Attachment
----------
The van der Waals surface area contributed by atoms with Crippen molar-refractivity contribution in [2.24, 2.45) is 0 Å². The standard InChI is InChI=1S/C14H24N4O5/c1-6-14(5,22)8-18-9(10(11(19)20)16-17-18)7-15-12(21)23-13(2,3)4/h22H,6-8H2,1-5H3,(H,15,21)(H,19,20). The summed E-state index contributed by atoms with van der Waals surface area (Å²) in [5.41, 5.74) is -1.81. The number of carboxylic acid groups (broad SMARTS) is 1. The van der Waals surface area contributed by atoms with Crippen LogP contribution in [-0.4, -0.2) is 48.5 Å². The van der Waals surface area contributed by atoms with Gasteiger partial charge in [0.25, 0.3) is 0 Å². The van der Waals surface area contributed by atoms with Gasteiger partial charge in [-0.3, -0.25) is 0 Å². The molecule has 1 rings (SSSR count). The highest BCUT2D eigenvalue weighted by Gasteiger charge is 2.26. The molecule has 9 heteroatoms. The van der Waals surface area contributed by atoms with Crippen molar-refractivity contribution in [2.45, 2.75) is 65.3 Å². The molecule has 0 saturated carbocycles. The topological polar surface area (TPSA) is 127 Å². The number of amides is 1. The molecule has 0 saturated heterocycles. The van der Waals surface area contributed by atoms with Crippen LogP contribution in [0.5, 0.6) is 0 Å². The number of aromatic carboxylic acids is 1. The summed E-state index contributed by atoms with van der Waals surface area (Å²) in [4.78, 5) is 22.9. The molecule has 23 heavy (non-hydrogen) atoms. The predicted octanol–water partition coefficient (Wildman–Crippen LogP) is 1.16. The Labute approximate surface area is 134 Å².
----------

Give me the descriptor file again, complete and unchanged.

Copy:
The van der Waals surface area contributed by atoms with Crippen molar-refractivity contribution in [2.24, 2.45) is 0 Å². The standard InChI is InChI=1S/C14H24N4O5/c1-6-14(5,22)8-18-9(10(11(19)20)16-17-18)7-15-12(21)23-13(2,3)4/h22H,6-8H2,1-5H3,(H,15,21)(H,19,20). The summed E-state index contributed by atoms with van der Waals surface area (Å²) in [5.41, 5.74) is -1.81. The number of carboxylic acid groups (broad SMARTS) is 1. The van der Waals surface area contributed by atoms with Crippen LogP contribution in [-0.4, -0.2) is 48.5 Å². The van der Waals surface area contributed by atoms with Gasteiger partial charge in [0.25, 0.3) is 0 Å². The van der Waals surface area contributed by atoms with Gasteiger partial charge in [-0.3, -0.25) is 0 Å². The molecule has 1 rings (SSSR count). The highest BCUT2D eigenvalue weighted by Gasteiger charge is 2.26. The molecule has 9 heteroatoms. The van der Waals surface area contributed by atoms with Crippen molar-refractivity contribution in [2.45, 2.75) is 65.3 Å². The molecule has 0 saturated carbocycles. The topological polar surface area (TPSA) is 127 Å². The number of amides is 1. The molecule has 0 saturated heterocycles. The van der Waals surface area contributed by atoms with Crippen LogP contribution in [0.5, 0.6) is 0 Å². The number of aromatic carboxylic acids is 1. The summed E-state index contributed by atoms with van der Waals surface area (Å²) in [4.78, 5) is 22.9. The molecule has 23 heavy (non-hydrogen) atoms. The predicted octanol–water partition coefficient (Wildman–Crippen LogP) is 1.16. The Labute approximate surface area is 134 Å².